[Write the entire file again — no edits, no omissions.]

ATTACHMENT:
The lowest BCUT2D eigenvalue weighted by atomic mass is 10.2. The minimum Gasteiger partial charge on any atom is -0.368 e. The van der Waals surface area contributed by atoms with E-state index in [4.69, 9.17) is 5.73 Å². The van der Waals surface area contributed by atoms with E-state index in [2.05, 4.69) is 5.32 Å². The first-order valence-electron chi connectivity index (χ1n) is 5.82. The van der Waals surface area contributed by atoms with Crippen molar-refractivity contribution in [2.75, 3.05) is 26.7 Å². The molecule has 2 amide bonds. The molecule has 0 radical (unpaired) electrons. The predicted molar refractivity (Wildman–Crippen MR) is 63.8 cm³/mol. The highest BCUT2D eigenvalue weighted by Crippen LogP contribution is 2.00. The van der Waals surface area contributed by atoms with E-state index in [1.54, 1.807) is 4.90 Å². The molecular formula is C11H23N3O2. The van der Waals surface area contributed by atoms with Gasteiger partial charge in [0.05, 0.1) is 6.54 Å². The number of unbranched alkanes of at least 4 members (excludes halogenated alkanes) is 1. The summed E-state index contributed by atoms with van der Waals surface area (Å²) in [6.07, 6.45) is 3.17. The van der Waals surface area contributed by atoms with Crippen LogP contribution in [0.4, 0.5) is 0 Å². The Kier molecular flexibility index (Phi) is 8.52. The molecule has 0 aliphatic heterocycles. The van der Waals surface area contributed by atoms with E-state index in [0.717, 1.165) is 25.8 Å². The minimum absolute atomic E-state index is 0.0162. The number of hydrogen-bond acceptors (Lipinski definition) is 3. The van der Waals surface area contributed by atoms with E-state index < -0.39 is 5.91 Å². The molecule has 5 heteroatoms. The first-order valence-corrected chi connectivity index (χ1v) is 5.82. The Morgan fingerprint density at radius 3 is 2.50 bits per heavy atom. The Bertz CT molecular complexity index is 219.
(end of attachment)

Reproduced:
The lowest BCUT2D eigenvalue weighted by atomic mass is 10.2. The minimum Gasteiger partial charge on any atom is -0.368 e. The van der Waals surface area contributed by atoms with E-state index in [4.69, 9.17) is 5.73 Å². The van der Waals surface area contributed by atoms with E-state index in [2.05, 4.69) is 5.32 Å². The first-order valence-electron chi connectivity index (χ1n) is 5.82. The van der Waals surface area contributed by atoms with Crippen molar-refractivity contribution in [2.75, 3.05) is 26.7 Å². The molecule has 2 amide bonds. The molecule has 0 radical (unpaired) electrons. The predicted molar refractivity (Wildman–Crippen MR) is 63.8 cm³/mol. The highest BCUT2D eigenvalue weighted by Crippen LogP contribution is 2.00. The van der Waals surface area contributed by atoms with E-state index in [1.54, 1.807) is 4.90 Å². The molecular formula is C11H23N3O2. The van der Waals surface area contributed by atoms with Gasteiger partial charge in [0.05, 0.1) is 6.54 Å². The number of unbranched alkanes of at least 4 members (excludes halogenated alkanes) is 1. The summed E-state index contributed by atoms with van der Waals surface area (Å²) in [6.07, 6.45) is 3.17. The van der Waals surface area contributed by atoms with Crippen LogP contribution in [0.4, 0.5) is 0 Å². The Kier molecular flexibility index (Phi) is 8.52. The molecule has 0 aliphatic heterocycles. The van der Waals surface area contributed by atoms with E-state index in [0.717, 1.165) is 25.8 Å². The minimum absolute atomic E-state index is 0.0162. The number of hydrogen-bond acceptors (Lipinski definition) is 3. The van der Waals surface area contributed by atoms with E-state index < -0.39 is 5.91 Å². The molecule has 5 heteroatoms. The first-order valence-corrected chi connectivity index (χ1v) is 5.82. The Morgan fingerprint density at radius 3 is 2.50 bits per heavy atom. The Bertz CT molecular complexity index is 219.